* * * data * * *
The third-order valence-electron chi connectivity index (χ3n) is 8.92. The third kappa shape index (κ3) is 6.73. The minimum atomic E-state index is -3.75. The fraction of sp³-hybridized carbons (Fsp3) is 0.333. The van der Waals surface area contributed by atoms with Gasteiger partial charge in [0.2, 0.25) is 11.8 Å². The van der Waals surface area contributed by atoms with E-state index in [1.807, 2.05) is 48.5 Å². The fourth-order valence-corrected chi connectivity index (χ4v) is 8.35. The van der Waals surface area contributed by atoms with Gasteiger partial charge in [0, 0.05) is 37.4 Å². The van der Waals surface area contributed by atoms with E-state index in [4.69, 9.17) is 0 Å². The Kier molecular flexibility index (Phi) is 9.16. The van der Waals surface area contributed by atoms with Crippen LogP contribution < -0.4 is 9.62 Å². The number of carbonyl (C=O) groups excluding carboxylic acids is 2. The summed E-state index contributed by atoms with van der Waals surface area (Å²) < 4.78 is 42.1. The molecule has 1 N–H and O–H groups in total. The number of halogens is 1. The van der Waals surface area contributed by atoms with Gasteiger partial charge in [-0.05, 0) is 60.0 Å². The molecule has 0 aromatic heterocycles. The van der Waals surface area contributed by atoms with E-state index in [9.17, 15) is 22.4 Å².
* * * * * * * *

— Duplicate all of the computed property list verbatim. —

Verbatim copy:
The third-order valence-electron chi connectivity index (χ3n) is 8.92. The third kappa shape index (κ3) is 6.73. The minimum atomic E-state index is -3.75. The fraction of sp³-hybridized carbons (Fsp3) is 0.333. The van der Waals surface area contributed by atoms with Gasteiger partial charge in [0.2, 0.25) is 11.8 Å². The van der Waals surface area contributed by atoms with E-state index in [1.807, 2.05) is 48.5 Å². The fourth-order valence-corrected chi connectivity index (χ4v) is 8.35. The van der Waals surface area contributed by atoms with Gasteiger partial charge in [0, 0.05) is 37.4 Å². The van der Waals surface area contributed by atoms with E-state index in [4.69, 9.17) is 0 Å². The Kier molecular flexibility index (Phi) is 9.16. The van der Waals surface area contributed by atoms with Crippen LogP contribution < -0.4 is 9.62 Å². The number of carbonyl (C=O) groups excluding carboxylic acids is 2. The summed E-state index contributed by atoms with van der Waals surface area (Å²) < 4.78 is 42.1. The molecule has 1 N–H and O–H groups in total. The number of halogens is 1. The van der Waals surface area contributed by atoms with Gasteiger partial charge in [-0.05, 0) is 60.0 Å². The molecule has 0 aromatic heterocycles. The van der Waals surface area contributed by atoms with E-state index in [9.17, 15) is 22.4 Å².